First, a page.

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As you’ve probably heard, Paul McCartney just turned 64, a milestone mostly due to the song.
Can’t remember the movie, but I recall a discussion in which some character proposed that as a man reaches middle-age and has children John is no longer his Beattle of choice but rather Paul. The two of course were rivals in a conflict that is generally believed to be the primary reason for the band’s demise. John was more of the activist and his songs tended to be more avante-guard, the perception being that Paul wrote only “silly love songs.” And so if asked “John or Paul,” we’re asked to make a value judgment, not unlike those of us on the tail end of the baby-boom who are also asked “Ginger or Mary-Anne?” I’m one of the few guys who will respond to the latter question with “Ginger,” mostly because she was the one member of the cast who refused to participate in the god-awful movies that followed the series.
And to the former question I guess I’d have to answer “George.”
There’s an article in today’s Santa Rosa Press Democrat about the trend in older dads. According to the article:
According to the National Center for Health Statistics, the number of men becoming fathers at age 40 and older increased by 32 percent between 1980 and 2003. In contrast, the number of men becoming fathers at age 29 and younger has decreased by 16 percent.
This is attributed to increased longevity, new fertility treatments for older women, and the marriages of divorced older men to younger women. As some of you know, I first became a father at 38, and for a second time at 41. Like some of the men interviewed in the article, I do think I appreciate the whole process more than I would have had I children in my 20s. I also have to say it’s a much better antidote for midlife crisis than a sportscar. The years which had been speeding by have slowed down again – it seems that we’ve had Asher forever. We adopted both of our children from Korea, and we’re having a ball.
As for changing my lifestyle and becoming more conservative – it hasn’t really happened. I do think about some things a little differently. It’s harder to watch a movie like The Shining for instance. But I never led a particularly wild life, and I find myself wanting to expose my kids to all aspects of life, the Paul aspects, the John aspects, and especially the George aspects that interest me. The kidnapping stories bother me more, but I don’t find myself becoming more “law and order” oriented. I was never “pro-criminal” to begin with. I want my kids to be safe, but I also want them to have opportunity for interesting lives and a wide space for choices.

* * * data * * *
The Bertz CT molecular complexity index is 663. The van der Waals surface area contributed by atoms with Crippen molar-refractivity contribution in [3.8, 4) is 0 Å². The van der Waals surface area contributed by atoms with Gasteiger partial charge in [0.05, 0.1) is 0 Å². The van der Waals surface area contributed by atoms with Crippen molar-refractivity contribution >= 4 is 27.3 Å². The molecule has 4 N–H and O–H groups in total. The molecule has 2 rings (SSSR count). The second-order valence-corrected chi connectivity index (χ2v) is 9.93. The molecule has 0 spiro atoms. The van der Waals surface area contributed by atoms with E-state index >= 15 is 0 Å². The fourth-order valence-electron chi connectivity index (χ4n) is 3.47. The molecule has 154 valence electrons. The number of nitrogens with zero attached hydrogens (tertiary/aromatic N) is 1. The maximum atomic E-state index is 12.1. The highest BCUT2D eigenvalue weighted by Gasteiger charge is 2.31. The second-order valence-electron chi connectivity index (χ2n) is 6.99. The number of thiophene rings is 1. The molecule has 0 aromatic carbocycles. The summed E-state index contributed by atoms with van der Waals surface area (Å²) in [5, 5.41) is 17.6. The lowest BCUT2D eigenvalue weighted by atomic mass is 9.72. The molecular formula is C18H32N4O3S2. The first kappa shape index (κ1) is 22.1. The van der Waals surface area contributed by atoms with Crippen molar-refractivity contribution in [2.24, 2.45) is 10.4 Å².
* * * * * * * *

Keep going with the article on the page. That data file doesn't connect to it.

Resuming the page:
Winston Churchill has been credited (in error, he never said it) with the statement: “If you are not a socialist by the time you are 20, you have no heart. If you are still a socialist by the time you are 40, you have no head,” and other variants of the same misquote. Wouldn’t make sense for him to have said it. He was no socialist at 20. I don’t know that I would embrace the label “socialist.” I’m not even sure I know what it means anymore. But I’m also certain that I am well within the realm of those who have no head according to whomever was in fact the author of this quote or whatever derivative thereof. I don’t like Pink Floyd as much as I used to if that counts.
Okay, those are my Father’s Day thoughts. Back to our regular programming tomorrow.
This is shaping up to be a very interesting primary race for a senate seat from my wife’s home state of Connecticut – critical as it is seen as currently the main front in the battle for the soul of the Democratic Party. Ned Lamont is the choice of the left wing of the party, including the “netroots” faction (Kos has already appeared in an ad for Lamont). Joe Lieberman has of course disappointed many a liberal with his unwavering stance in support of the invasion of Iraq, the Patriot Act, and a number of other neocon agendas. His voting record isn’t as bad as it’s often made out to be, but his vehemence behind the war has earned him some active opposition even as the Democrats are hoping to retake at least one house this fall.
The talking heads weren’t giving Lamont much of a chance at the beginning of the campaign, but he has crept up in the polls (as reported earlier on this very blog). Add to this the fallout from a rather idiotic ad put out by the Lieberman camp and Lamont appears to have some momentum. Lieberman’s ad is a sequel to an ad he used a number of years ago to unseat Lowell Weicker, but it doesn’t even make much sense. It’s a new play on an old ad depicting Weicker as a cartoon bear who hybernated so long he was out of touch, and now Lamont is depicted as a cub of that same bear. More details here.
Meanwhile, a debate is scheduled for July 6, and should be quite interesting. I imagine it will play several times on CSPAN. Made available by a poster at Daily Kos this an artist’s rendition of how the debate is expected to play out: